Blanca Torres Vara from the Technical University of Munich (TUM) stayed at the ICWRGC from 15.10.2018–14.04.2019 to write her Master’s thesis dealing with “Nutrient Loads in South Africa”. She successfully completed this thesis in May 2019.
Cultural eutrophication is caused by the increase of anthropogenic nutrient loads and is one of the main water quality issues in the world, threatening biodiversity and human development. South Africa is especially vulnerable to the effects of eutrophication due to its reliance on reservoirs to supply water. The estimation of nutrient loads has been proved a powerful tool in the environmental management of nutrient pollution but it has yet not been implemented in South African environmental policy.
This Master’s thesis takes this opportunity and assesses spatial and temporal variability of total oxidized nitrogen and orthophosphate loads in South Africa from 1990 to 2018. It has the following threefold goals:
- To improve the knowledge about the water quality status in South Africa with respect to nutrient loads, their influencing factors, such as land use or precipitation, and its future development.
- To provide a tool for the environmental management of nutrient river loads. It identifies the areas most severely affected within the study area, allowing a better allocation of resources.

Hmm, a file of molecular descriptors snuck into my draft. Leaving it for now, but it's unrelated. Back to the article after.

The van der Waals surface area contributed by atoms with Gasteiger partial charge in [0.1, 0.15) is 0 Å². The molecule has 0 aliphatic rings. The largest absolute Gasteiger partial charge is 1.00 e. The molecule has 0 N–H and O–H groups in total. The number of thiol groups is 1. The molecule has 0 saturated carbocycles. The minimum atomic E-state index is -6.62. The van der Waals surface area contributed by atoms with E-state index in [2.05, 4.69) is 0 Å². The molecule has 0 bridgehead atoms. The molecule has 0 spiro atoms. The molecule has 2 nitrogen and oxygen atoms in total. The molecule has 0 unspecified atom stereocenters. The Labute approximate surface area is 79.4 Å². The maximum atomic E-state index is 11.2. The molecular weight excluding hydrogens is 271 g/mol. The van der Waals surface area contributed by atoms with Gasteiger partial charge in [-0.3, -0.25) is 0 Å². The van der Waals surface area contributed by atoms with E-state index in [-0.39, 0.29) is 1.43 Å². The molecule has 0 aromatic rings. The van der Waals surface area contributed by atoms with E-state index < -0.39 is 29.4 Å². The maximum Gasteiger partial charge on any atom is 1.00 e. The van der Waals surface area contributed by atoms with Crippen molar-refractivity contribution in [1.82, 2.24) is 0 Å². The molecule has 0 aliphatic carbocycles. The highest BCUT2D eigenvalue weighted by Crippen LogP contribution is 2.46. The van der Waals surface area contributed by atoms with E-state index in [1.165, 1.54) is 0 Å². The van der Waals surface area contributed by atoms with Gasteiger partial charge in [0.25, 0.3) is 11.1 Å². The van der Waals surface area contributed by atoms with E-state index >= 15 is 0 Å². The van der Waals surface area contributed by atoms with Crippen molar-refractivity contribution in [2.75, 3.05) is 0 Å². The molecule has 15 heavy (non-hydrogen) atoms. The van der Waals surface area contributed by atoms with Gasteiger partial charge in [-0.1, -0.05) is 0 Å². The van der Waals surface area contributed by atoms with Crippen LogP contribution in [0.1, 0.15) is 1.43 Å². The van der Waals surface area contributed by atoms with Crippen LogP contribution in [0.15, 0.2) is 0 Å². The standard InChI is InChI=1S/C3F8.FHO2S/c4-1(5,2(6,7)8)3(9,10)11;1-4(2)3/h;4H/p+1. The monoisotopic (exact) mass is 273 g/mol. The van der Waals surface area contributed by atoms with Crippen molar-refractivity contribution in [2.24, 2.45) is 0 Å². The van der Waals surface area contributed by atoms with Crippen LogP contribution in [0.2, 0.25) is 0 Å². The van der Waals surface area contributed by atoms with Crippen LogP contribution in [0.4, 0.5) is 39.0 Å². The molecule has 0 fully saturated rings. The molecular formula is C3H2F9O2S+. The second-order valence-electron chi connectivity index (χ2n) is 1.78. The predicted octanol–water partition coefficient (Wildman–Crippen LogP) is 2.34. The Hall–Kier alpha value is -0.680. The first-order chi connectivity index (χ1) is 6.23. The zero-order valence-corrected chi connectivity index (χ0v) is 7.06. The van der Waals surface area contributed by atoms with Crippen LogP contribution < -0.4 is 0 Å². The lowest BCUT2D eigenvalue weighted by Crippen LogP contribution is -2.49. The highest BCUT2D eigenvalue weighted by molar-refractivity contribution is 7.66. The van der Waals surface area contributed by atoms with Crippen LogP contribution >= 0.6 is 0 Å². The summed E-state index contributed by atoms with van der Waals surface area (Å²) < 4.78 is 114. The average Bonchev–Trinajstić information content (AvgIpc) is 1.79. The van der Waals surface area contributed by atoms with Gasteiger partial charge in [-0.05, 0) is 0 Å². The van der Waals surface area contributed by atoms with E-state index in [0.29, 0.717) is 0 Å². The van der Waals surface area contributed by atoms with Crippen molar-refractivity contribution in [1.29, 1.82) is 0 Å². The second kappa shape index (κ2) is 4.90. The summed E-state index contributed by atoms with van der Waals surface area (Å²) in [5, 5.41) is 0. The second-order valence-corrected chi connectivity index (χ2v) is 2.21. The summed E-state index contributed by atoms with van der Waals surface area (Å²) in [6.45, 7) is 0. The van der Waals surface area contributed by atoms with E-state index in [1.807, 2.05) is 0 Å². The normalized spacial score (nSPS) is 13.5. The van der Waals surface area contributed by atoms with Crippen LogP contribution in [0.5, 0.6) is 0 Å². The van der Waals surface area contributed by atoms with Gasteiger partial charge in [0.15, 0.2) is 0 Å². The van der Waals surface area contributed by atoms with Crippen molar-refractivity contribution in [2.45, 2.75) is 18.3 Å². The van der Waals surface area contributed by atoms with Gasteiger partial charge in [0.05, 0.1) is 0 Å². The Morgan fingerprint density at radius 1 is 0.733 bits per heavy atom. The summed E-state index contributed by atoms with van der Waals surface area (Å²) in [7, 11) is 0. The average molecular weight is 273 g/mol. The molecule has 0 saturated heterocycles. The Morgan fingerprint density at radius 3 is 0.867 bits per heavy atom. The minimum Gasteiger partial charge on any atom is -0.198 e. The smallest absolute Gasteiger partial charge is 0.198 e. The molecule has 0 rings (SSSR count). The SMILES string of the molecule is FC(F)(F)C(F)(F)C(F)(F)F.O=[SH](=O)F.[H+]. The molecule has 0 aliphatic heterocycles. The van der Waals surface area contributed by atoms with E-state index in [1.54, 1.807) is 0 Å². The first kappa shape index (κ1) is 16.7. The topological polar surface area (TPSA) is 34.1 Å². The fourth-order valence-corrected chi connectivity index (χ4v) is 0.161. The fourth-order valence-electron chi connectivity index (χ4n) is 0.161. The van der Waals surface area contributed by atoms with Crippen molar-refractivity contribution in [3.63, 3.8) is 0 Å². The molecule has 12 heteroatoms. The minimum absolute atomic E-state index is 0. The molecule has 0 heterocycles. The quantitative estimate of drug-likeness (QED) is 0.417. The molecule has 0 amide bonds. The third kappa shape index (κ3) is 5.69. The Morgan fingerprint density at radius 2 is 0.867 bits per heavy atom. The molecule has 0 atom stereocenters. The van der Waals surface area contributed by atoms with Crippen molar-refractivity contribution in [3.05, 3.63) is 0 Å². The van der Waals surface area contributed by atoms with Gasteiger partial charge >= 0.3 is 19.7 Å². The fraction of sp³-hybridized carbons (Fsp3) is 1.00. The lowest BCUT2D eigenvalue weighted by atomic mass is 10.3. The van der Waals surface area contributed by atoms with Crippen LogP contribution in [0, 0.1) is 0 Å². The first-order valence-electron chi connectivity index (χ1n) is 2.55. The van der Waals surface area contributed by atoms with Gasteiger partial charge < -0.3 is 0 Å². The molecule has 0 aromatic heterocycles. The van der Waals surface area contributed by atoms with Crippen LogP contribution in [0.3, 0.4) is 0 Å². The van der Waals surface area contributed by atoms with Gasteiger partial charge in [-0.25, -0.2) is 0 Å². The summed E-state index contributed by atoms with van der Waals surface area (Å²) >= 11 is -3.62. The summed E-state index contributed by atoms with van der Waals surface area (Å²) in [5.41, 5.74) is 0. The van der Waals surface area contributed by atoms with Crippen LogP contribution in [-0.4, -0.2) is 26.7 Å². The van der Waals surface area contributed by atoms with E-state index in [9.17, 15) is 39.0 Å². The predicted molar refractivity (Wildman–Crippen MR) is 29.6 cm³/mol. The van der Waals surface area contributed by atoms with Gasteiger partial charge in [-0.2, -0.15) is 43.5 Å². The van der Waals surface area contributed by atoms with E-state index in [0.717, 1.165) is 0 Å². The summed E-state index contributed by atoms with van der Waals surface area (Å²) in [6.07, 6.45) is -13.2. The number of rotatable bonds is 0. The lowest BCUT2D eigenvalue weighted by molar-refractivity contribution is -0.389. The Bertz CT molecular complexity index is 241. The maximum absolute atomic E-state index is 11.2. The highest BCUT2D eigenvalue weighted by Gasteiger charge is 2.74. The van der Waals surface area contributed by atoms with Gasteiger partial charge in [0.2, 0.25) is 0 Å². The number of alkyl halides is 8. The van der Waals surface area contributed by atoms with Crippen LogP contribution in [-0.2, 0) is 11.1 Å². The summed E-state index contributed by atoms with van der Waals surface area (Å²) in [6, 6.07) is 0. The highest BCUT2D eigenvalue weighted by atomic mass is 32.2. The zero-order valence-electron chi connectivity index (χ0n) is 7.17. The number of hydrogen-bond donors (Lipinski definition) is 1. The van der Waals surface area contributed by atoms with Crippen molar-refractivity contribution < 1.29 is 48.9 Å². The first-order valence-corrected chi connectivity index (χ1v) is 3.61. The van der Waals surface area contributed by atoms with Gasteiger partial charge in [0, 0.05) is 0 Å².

- To serve as a pilot project for the development of integrated data products in the framework of the Global Terrestrial Network – Hydrology (GTN-H).
The study shows that the nutrient status in South African rivers has a strong seasonal component, 70% of the annual nutrient load is exported during the wet season. The segments assessed are split between nutrient sinks and nutrient sources for nitrogen and phosphate. The Limpopo, Vaal and Berg rivers have been identified as priority areas with regards of nutrient loads, mainly due to intense agriculture and urban development. The natural retention capacity shown in other river segments could provide an economical and environmental friendly nutrient management measure for such areas. The implementation of measures involving the estimation of river nutrient loads in South Africa is achievable with the data available and can contribute to ensure the water quality of South Africa in the future.